Brett Flashnick for The New York Times

    Gary Santos, a Mount Pleasant, S.C., councilman, checks a state notice on a forsaken sailboat.

    They often sandpaper over the names and file off the registry numbers, doing their best to render the boats, and themselves, untraceable. Then they casually ditch the vessels in the middle of busy harbors, beach them at low tide on the banks of creeks or occasionally scuttle them outright.

    The bad economy is creating a flotilla of forsaken boats. While there is no national census of abandoned boats, officials in coastal states are worried the problem will only grow worse as unemployment and financial stress continue to rise. Several states are even drafting laws against derelicts and say they are aggressively starting to pursue delinquent owners.

    “Our waters have become dumping grounds,” said Maj. Paul R. Ouellette of the Florida Fish and Wildlife Conservation Commission. “It’s got to the point where something has to be done.”

    Derelict boats are environmental and navigational hazards, leaking toxins and posing obstacles for other craft, especially at night. Thieves plunder them for scrap metal. In a storm, these runabouts and sailboats, cruisers and houseboats can break free or break up, causing havoc.

    Some of those disposing of their boats are in the same bind as overstretched homeowners: they face steep payments on an asset that is diminishing in value and decide not to continue. They either default on the debt or take bolder measures.

    Marina and maritime officials around the country say they believe, however, that most of the abandoned vessels cluttering their waters are fully paid for. They are expensive-to-maintain toys that have lost their appeal.

    The owners cannot sell them, because the secondhand market is overwhelmed. They cannot afford to spend hundreds of dollars a month mooring and maintaining them. And they do not have the thousands of dollars required to properly dispose of them.

    When Brian A. Lewis of Seattle tried to sell his boat, Jubilee, no one would pay his asking price of $28,500. Mr. Lewis told the police that maintaining the boat caused “extreme anxiety,” which led him to him drill a two-inch hole in Jubilee’s hull last March.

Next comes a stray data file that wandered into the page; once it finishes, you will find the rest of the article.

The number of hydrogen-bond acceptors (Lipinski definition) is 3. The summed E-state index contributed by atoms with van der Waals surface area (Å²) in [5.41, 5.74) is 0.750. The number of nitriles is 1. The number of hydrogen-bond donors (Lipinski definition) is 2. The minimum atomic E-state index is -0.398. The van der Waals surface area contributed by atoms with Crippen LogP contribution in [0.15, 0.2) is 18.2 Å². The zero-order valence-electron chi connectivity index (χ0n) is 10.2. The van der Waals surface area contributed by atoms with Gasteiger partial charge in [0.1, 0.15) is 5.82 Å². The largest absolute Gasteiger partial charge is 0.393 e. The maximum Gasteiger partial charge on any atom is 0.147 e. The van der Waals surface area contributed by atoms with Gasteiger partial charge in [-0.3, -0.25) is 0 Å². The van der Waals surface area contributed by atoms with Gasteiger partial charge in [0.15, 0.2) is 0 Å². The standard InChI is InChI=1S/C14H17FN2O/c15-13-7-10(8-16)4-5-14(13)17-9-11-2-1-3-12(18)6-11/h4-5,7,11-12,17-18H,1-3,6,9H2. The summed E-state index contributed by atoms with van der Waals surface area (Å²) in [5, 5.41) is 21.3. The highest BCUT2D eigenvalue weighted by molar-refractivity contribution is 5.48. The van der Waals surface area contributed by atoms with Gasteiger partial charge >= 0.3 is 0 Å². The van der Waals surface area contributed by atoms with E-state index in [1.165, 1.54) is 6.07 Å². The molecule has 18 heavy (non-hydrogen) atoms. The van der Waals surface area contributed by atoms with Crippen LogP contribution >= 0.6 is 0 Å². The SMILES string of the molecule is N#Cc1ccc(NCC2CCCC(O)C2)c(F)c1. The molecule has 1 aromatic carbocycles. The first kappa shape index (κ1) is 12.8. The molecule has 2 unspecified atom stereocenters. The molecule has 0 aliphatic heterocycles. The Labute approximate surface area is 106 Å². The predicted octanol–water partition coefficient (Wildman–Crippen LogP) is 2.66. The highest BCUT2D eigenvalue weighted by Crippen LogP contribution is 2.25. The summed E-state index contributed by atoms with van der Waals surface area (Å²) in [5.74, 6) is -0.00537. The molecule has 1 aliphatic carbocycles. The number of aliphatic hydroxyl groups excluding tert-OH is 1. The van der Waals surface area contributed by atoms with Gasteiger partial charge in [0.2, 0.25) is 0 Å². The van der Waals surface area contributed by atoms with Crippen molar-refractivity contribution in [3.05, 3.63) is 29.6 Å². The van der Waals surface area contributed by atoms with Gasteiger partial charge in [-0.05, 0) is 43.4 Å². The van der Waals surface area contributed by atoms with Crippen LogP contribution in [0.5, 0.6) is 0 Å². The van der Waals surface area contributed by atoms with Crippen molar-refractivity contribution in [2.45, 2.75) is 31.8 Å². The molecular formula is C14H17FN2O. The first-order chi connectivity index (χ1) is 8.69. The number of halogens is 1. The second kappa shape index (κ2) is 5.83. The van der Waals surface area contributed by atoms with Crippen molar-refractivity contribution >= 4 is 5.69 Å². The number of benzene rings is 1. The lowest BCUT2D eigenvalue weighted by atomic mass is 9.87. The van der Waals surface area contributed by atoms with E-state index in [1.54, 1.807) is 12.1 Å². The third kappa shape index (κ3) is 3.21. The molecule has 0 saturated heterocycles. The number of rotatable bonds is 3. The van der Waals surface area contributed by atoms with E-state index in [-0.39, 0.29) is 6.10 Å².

The boat sank in Puget Sound, and Mr. Lewis told his insurance company it was an accident. His scheme came undone when the state, seeking to prevent environmental damage, raised Jubilee. Mr. Lewis pleaded guilty last week to insurance fraud.

    While there are no reliable national statistics on boating fraud, Todd Schwede, an insurance investigator in San Diego, said the number of suspicious cases he was handling had roughly tripled in the last year, to around 70.

    In many cases, he said, the boater is following this logic: “I am overinsured on this boat. If I make it go away so no one will find it, the insurance company will give me enough to cover the debt and I’ll make something on the deal as well.”

    Lt. David Dipre, who coordinates Florida’s derelict vessel program, said the handful of owners he had managed to track down were guilty more of negligence than fraud. “They say, ‘I had a dream of sailing around the world, I just never got around to it.’ Then they have some bad times and they leave it to someone else to clean up the mess,” Lieutenant Dipre said.

    Florida officials say they are moving more aggressively to track down owners and are also starting to unclog the local inlets, harbors, swamps and rivers. The state appropriated funds to remove 118 derelicts this summer, up from only a handful last year.